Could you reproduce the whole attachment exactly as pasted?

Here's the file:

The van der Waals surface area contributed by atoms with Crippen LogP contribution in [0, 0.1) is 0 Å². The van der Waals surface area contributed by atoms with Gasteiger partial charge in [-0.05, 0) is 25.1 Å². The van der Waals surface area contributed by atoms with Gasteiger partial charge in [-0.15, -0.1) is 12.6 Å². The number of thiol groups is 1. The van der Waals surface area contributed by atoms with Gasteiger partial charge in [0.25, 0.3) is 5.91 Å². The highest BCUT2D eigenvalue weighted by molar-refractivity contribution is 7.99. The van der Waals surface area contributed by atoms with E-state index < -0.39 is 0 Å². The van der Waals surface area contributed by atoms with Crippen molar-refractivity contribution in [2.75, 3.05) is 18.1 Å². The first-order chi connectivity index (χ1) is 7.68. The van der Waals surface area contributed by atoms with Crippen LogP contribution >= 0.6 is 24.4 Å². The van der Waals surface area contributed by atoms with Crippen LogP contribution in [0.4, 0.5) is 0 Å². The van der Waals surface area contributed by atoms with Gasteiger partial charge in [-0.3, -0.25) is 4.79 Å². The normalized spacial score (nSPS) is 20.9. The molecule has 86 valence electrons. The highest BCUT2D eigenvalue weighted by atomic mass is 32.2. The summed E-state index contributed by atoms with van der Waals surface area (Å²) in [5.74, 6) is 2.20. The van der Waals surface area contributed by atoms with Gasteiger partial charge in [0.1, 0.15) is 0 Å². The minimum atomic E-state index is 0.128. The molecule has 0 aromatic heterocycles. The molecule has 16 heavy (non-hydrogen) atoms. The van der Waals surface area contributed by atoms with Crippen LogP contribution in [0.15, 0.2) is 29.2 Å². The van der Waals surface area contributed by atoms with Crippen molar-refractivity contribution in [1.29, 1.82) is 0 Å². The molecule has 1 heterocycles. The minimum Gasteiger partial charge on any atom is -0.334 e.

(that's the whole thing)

The van der Waals surface area contributed by atoms with Crippen LogP contribution in [0, 0.1) is 0 Å². The van der Waals surface area contributed by atoms with Gasteiger partial charge in [-0.05, 0) is 25.1 Å². The van der Waals surface area contributed by atoms with Gasteiger partial charge in [-0.15, -0.1) is 12.6 Å². The number of thiol groups is 1. The van der Waals surface area contributed by atoms with Gasteiger partial charge in [0.25, 0.3) is 5.91 Å². The highest BCUT2D eigenvalue weighted by molar-refractivity contribution is 7.99. The van der Waals surface area contributed by atoms with E-state index < -0.39 is 0 Å². The van der Waals surface area contributed by atoms with Crippen molar-refractivity contribution in [2.75, 3.05) is 18.1 Å². The first-order chi connectivity index (χ1) is 7.68. The van der Waals surface area contributed by atoms with Crippen LogP contribution >= 0.6 is 24.4 Å². The van der Waals surface area contributed by atoms with Crippen LogP contribution in [0.4, 0.5) is 0 Å². The van der Waals surface area contributed by atoms with Gasteiger partial charge in [-0.3, -0.25) is 4.79 Å². The normalized spacial score (nSPS) is 20.9. The molecule has 86 valence electrons. The highest BCUT2D eigenvalue weighted by atomic mass is 32.2. The summed E-state index contributed by atoms with van der Waals surface area (Å²) in [5.74, 6) is 2.20. The van der Waals surface area contributed by atoms with Gasteiger partial charge in [0.1, 0.15) is 0 Å². The minimum atomic E-state index is 0.128. The molecule has 0 aromatic heterocycles. The molecule has 16 heavy (non-hydrogen) atoms. The van der Waals surface area contributed by atoms with Crippen LogP contribution in [0.15, 0.2) is 29.2 Å². The van der Waals surface area contributed by atoms with Crippen molar-refractivity contribution in [1.29, 1.82) is 0 Å². The molecule has 1 heterocycles. The minimum Gasteiger partial charge on any atom is -0.334 e.